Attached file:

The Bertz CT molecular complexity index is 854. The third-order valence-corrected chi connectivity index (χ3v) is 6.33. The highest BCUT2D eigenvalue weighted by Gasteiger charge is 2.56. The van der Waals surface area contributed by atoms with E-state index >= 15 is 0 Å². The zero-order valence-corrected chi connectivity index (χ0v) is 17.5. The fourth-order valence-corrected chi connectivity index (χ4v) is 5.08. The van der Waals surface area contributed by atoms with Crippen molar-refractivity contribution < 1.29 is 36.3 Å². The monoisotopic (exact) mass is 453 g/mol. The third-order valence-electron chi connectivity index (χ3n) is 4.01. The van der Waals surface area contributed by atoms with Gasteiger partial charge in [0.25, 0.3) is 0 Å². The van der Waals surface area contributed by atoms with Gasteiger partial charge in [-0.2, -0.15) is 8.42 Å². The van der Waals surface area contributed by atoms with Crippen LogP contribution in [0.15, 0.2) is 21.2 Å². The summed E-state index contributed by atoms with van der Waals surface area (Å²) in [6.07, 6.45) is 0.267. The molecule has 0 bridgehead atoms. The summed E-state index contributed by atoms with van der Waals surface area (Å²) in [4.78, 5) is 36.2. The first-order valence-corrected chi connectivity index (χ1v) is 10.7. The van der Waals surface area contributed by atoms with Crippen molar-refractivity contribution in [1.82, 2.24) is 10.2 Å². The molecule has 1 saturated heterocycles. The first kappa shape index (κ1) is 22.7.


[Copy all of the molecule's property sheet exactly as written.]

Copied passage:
The Bertz CT molecular complexity index is 854. The third-order valence-corrected chi connectivity index (χ3v) is 6.33. The highest BCUT2D eigenvalue weighted by Gasteiger charge is 2.56. The van der Waals surface area contributed by atoms with E-state index >= 15 is 0 Å². The zero-order valence-corrected chi connectivity index (χ0v) is 17.5. The fourth-order valence-corrected chi connectivity index (χ4v) is 5.08. The van der Waals surface area contributed by atoms with Crippen molar-refractivity contribution < 1.29 is 36.3 Å². The monoisotopic (exact) mass is 453 g/mol. The third-order valence-electron chi connectivity index (χ3n) is 4.01. The van der Waals surface area contributed by atoms with Gasteiger partial charge in [0.25, 0.3) is 0 Å². The van der Waals surface area contributed by atoms with Gasteiger partial charge in [-0.2, -0.15) is 8.42 Å². The van der Waals surface area contributed by atoms with Crippen LogP contribution in [0.15, 0.2) is 21.2 Å². The summed E-state index contributed by atoms with van der Waals surface area (Å²) in [6.07, 6.45) is 0.267. The molecule has 0 bridgehead atoms. The summed E-state index contributed by atoms with van der Waals surface area (Å²) in [4.78, 5) is 36.2. The first-order valence-corrected chi connectivity index (χ1v) is 10.7. The van der Waals surface area contributed by atoms with Crippen molar-refractivity contribution in [1.82, 2.24) is 10.2 Å². The molecule has 1 saturated heterocycles. The first kappa shape index (κ1) is 22.7.